We were invited to the Belize Lion’s Club dinner by our landlady and her husband. We didn’t know, until we arrived there, that she is the president of the club. From 16 clubs in Belize they’re down to four: Belmopan, Belize City, San Pedro, San Esteban. There’s been a convention all day, some of the discussions contentious, evidently.
While I managed to avoid having a Guinness in Northern Ireland, I’m not so lucky here, but I’m also grateful when I can find a lighter beer. I try the local brew, Belikin, for the first time and like it. It’s a warm, friendly crowd, and we’re served a delicious dinner. And introduced to the local custom of greeting people with the phrase, “Good night.”
Which works in Spanish but not in English. Yet there are strict rules for polite greetings in Belize, and they are observed even among strangers on the street: Good morning until noon; good afternoon until 3 or 4 pm; good evening after than; good night when it is dark.
Some people fudge the times a bit.
Each Lion’s Club has a queen, and the queen from the host club becomes the District 59 queen, so Miss Belize City will become the new queen. The girls are beautiful, and decked out in gorgeous gowns. They have each created fancy pins with their photographs, and the custom is to pin them on as many guests as possible by the end of the evening. T. and I are impartial, and accept pins from everyone who offers one, so we end up festooned with three of the four available pins.
The talent show starts out predictably enough, with a dance performance. Next comes a speech about the border conflict between Belize and Guatemala, and the conflicts and borders we create among ourselves — which links the decine in Lions membership and activity to petty conflicts and the inability to the members to communicate with one another. It was bold, I thought, and inspiring, that this young woman would confront her elders so openly.
A poetic, lyrical performance by a truly leonine woman followed, stalking the stage as if she herself were a caged lion, professing her commitment to the values of service, to this community within her country in which she had been brought up. Yet all of these are far too small to contain her power.
She talked about her hair, starting out with the statement, “My mother told me to fix my hair. By which she meant to straighten it.” She started with these words. And dissected the levels of meaning inherent in them, what her hair represents of her heritage, of the mixture of races, African slaves and Maya and Caucasian.
But what does that even mean, that hair texture and skin color have come to “mean” something, when we know that race is constructed? It means that she is encouraged to date lighter, not darker, to purify her blood, and I am taken back to a day when I am perhaps 14, my own hair long and curly and wild from a day outside in the sun and the pool and the humidity of the southern Arizona monsoon season, dressed in cut-off Levi’s 501s, and one of my father’s t-shirts, deeply tanned, very thin, a woman’s body hiding a girl who was afraid of the attention afforded to that body. And my mother’s bitter words when I entered the house: “Go do something with that nigger hair.”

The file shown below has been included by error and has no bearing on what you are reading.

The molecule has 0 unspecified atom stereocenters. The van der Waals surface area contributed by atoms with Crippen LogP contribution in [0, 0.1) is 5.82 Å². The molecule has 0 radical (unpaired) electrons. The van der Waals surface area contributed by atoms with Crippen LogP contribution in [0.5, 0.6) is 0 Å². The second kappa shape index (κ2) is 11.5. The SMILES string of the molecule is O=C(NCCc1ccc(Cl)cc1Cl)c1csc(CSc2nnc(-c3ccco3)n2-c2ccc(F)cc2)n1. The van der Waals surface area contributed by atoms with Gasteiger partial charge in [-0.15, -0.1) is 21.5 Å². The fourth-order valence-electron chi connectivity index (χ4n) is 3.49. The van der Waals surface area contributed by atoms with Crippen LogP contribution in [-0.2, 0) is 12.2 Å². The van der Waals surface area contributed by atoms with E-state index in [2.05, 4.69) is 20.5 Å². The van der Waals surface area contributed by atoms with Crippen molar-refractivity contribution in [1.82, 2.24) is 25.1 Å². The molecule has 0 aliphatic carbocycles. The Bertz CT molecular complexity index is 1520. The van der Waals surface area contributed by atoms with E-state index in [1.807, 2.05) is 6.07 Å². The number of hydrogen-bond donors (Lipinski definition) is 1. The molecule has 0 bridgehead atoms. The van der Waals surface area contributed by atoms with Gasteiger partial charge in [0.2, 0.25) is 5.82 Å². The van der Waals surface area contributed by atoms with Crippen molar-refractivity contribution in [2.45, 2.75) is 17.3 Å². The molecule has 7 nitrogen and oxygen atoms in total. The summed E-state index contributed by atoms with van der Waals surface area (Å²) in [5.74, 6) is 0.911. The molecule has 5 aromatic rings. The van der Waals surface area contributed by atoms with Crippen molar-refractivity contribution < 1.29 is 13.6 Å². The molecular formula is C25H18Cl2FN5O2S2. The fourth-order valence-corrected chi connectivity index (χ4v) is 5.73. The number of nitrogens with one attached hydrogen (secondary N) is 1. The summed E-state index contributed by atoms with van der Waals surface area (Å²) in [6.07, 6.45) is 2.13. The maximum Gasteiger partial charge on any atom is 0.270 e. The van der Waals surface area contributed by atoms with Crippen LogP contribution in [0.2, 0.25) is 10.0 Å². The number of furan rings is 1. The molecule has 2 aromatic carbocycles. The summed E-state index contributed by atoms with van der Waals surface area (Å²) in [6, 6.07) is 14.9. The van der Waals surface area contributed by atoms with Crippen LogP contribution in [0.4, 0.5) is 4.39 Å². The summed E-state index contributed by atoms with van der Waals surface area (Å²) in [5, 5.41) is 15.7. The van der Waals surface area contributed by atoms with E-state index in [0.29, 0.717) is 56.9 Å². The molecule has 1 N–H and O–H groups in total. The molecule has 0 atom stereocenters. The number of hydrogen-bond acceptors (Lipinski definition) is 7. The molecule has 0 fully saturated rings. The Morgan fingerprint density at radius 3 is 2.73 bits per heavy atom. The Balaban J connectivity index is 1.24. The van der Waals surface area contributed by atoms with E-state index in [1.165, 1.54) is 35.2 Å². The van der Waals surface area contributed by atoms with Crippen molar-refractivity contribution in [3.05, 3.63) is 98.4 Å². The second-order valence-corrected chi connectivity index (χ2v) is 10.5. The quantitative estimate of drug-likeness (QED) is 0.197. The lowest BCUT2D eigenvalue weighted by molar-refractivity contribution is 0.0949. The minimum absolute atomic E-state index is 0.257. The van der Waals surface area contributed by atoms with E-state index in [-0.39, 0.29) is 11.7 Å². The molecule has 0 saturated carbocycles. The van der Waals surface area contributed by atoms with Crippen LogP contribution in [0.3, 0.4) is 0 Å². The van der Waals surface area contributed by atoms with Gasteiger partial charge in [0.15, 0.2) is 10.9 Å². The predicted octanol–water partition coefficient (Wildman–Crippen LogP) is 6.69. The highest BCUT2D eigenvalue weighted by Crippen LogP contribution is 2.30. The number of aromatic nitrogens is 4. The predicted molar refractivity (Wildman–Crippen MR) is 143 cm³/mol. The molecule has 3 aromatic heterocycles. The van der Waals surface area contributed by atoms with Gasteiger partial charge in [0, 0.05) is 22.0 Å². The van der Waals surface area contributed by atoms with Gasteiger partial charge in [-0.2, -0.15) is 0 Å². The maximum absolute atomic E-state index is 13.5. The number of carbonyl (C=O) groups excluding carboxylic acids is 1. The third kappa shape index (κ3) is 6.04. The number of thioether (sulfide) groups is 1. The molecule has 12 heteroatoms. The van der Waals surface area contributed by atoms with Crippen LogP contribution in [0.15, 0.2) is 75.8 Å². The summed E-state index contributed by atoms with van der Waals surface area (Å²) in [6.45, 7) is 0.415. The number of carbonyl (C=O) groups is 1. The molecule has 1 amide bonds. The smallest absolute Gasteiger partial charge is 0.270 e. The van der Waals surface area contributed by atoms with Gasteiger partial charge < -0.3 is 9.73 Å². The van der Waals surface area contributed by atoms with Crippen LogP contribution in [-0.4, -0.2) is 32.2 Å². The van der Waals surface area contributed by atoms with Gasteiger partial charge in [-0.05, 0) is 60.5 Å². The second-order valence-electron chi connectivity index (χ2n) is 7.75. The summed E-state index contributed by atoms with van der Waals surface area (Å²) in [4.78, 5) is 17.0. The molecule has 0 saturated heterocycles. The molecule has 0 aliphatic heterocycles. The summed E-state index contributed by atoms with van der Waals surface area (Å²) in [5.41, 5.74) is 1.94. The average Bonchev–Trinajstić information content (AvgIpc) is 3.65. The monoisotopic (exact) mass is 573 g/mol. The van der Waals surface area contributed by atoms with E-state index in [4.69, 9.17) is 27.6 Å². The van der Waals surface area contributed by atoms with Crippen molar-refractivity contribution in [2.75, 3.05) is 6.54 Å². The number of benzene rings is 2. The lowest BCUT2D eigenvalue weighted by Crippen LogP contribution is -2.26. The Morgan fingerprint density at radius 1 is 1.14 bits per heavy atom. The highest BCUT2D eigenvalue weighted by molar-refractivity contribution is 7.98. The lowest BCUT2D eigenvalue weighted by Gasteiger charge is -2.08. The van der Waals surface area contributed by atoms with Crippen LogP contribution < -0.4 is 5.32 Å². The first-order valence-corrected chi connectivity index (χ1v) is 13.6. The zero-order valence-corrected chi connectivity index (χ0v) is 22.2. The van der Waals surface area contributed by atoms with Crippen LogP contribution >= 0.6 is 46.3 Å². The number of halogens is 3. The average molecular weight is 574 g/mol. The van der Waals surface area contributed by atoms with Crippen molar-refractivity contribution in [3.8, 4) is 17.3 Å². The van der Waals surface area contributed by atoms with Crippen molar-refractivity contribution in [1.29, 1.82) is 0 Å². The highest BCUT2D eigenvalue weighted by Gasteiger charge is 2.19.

A decade later and 2,000 miles away I am living with and engaged to an African-American man, a relationship my family would not accept. And so I ended the relationship, as I had straightened my hair, to please them. To conform.
And ended up alone.
I have only half the hair I once did; cancer treatments took the rest. But I revel in the days when my hair still curls wildly, am grateful for the effects of salt water and ocean breezes.
The final speech of the evening was delivered in the first person, in the form of a letter written after her own death by a dancer at a Belize club to her lover. To let him know why she had never come home, why she had simply disappeared. Telling how the bus had been late that night, and she had made the decision to walk home, the decision that had delivered her to her death. Sensing the presence behind her. Turning to meet the man who would chain her to an iron table, duct tape over her mouth, and begin to vivisect her body. Sliding in and out of consciousness. Understanding, in the moment when she realized she no longer had legs, that her life was over.
The duct tape off her mouth, warned not to scream as he began again to work with his knife, starting the incision at the side of her face. He told her he would kill her if she screamed. She could no longer stand the pain. The knife came toward her head, not to slit her throat, as she assumed, but to cut out her tongue. Her last memory would be drowning. She would die by drowning in her own blood.
I was older than her, at least 25, before I knew about snuff films and understood the more extreme forms of sadism and sexual violence in our world. The woman who delivered this speech is 19, dressed in an elegant white dress and rhinestone tiara. She is poised and graceful.
I wished so much that she did not know, did not have to know, of this violence against women in this world; that she did not have to know that this is the fate that awaits so many women in this world, to have their lives ripped open, sliced apart, that literally or figuratively they will end up in chains, their bodies and their spirits dissected, until they drown in their own feeble protests.
By all that is sacred in this world I wish she did not have to know that.
©2016 Teresa I. Sivilli. All rights reserved. No portion of this material may be reproduced or used in any manner without permission of the author.